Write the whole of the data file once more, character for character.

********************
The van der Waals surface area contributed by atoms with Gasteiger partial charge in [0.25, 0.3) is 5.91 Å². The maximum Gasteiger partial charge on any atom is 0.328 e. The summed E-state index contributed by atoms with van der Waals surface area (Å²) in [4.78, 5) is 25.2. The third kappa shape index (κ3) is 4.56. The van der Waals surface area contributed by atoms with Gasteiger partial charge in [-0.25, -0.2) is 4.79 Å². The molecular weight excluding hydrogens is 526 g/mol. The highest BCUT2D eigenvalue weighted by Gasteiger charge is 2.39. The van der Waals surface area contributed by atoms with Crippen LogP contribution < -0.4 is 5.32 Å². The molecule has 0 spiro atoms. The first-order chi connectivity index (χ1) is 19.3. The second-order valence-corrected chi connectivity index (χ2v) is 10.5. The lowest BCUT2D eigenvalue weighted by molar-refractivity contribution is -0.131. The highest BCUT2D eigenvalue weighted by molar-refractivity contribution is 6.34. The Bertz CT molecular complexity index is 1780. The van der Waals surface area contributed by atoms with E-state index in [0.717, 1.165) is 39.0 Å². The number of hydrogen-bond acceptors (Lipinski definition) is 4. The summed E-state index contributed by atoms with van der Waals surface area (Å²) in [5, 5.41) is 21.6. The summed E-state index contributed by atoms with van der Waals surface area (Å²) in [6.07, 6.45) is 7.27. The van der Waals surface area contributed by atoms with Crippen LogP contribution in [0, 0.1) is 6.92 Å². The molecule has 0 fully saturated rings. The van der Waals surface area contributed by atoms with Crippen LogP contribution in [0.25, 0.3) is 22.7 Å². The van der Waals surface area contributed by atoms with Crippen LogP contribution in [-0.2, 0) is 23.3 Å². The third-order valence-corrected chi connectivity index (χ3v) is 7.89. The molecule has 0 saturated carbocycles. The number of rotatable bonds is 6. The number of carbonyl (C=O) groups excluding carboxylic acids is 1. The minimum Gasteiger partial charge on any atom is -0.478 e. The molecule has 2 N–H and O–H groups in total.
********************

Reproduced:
The van der Waals surface area contributed by atoms with Gasteiger partial charge in [0.25, 0.3) is 5.91 Å². The maximum Gasteiger partial charge on any atom is 0.328 e. The summed E-state index contributed by atoms with van der Waals surface area (Å²) in [4.78, 5) is 25.2. The third kappa shape index (κ3) is 4.56. The van der Waals surface area contributed by atoms with Gasteiger partial charge in [-0.25, -0.2) is 4.79 Å². The molecular weight excluding hydrogens is 526 g/mol. The highest BCUT2D eigenvalue weighted by Gasteiger charge is 2.39. The van der Waals surface area contributed by atoms with Crippen LogP contribution < -0.4 is 5.32 Å². The molecule has 0 spiro atoms. The first-order chi connectivity index (χ1) is 19.3. The second-order valence-corrected chi connectivity index (χ2v) is 10.5. The lowest BCUT2D eigenvalue weighted by molar-refractivity contribution is -0.131. The highest BCUT2D eigenvalue weighted by molar-refractivity contribution is 6.34. The Bertz CT molecular complexity index is 1780. The van der Waals surface area contributed by atoms with E-state index in [0.717, 1.165) is 39.0 Å². The number of hydrogen-bond acceptors (Lipinski definition) is 4. The summed E-state index contributed by atoms with van der Waals surface area (Å²) in [5, 5.41) is 21.6. The summed E-state index contributed by atoms with van der Waals surface area (Å²) in [6.07, 6.45) is 7.27. The van der Waals surface area contributed by atoms with Crippen LogP contribution in [0, 0.1) is 6.92 Å². The molecule has 0 fully saturated rings. The van der Waals surface area contributed by atoms with Crippen LogP contribution in [0.25, 0.3) is 22.7 Å². The van der Waals surface area contributed by atoms with Crippen LogP contribution in [-0.2, 0) is 23.3 Å². The third-order valence-corrected chi connectivity index (χ3v) is 7.89. The molecule has 0 saturated carbocycles. The number of rotatable bonds is 6. The number of carbonyl (C=O) groups excluding carboxylic acids is 1. The minimum Gasteiger partial charge on any atom is -0.478 e. The molecule has 2 N–H and O–H groups in total.